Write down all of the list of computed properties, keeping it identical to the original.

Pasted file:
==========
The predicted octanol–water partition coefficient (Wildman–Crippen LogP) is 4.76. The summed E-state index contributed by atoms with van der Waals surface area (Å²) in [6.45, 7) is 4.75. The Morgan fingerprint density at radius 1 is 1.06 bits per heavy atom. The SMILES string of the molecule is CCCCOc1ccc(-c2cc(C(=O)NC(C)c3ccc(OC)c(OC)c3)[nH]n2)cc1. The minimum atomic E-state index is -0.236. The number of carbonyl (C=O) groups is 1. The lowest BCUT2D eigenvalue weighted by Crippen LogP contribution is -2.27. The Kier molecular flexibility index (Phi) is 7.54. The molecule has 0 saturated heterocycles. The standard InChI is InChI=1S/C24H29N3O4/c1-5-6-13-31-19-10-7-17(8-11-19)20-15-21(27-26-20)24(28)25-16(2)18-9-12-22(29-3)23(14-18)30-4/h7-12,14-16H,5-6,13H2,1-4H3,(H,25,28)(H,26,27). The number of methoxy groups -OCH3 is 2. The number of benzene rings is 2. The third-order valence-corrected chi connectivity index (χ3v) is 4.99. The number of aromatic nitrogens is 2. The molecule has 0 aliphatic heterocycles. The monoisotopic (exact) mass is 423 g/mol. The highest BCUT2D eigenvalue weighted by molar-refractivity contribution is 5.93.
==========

The predicted octanol–water partition coefficient (Wildman–Crippen LogP) is 4.76. The summed E-state index contributed by atoms with van der Waals surface area (Å²) in [6.45, 7) is 4.75. The Morgan fingerprint density at radius 1 is 1.06 bits per heavy atom. The SMILES string of the molecule is CCCCOc1ccc(-c2cc(C(=O)NC(C)c3ccc(OC)c(OC)c3)[nH]n2)cc1. The minimum atomic E-state index is -0.236. The number of carbonyl (C=O) groups is 1. The lowest BCUT2D eigenvalue weighted by Crippen LogP contribution is -2.27. The Kier molecular flexibility index (Phi) is 7.54. The molecule has 0 saturated heterocycles. The standard InChI is InChI=1S/C24H29N3O4/c1-5-6-13-31-19-10-7-17(8-11-19)20-15-21(27-26-20)24(28)25-16(2)18-9-12-22(29-3)23(14-18)30-4/h7-12,14-16H,5-6,13H2,1-4H3,(H,25,28)(H,26,27). The number of methoxy groups -OCH3 is 2. The number of benzene rings is 2. The third-order valence-corrected chi connectivity index (χ3v) is 4.99. The number of aromatic nitrogens is 2. The molecule has 0 aliphatic heterocycles. The monoisotopic (exact) mass is 423 g/mol. The highest BCUT2D eigenvalue weighted by molar-refractivity contribution is 5.93.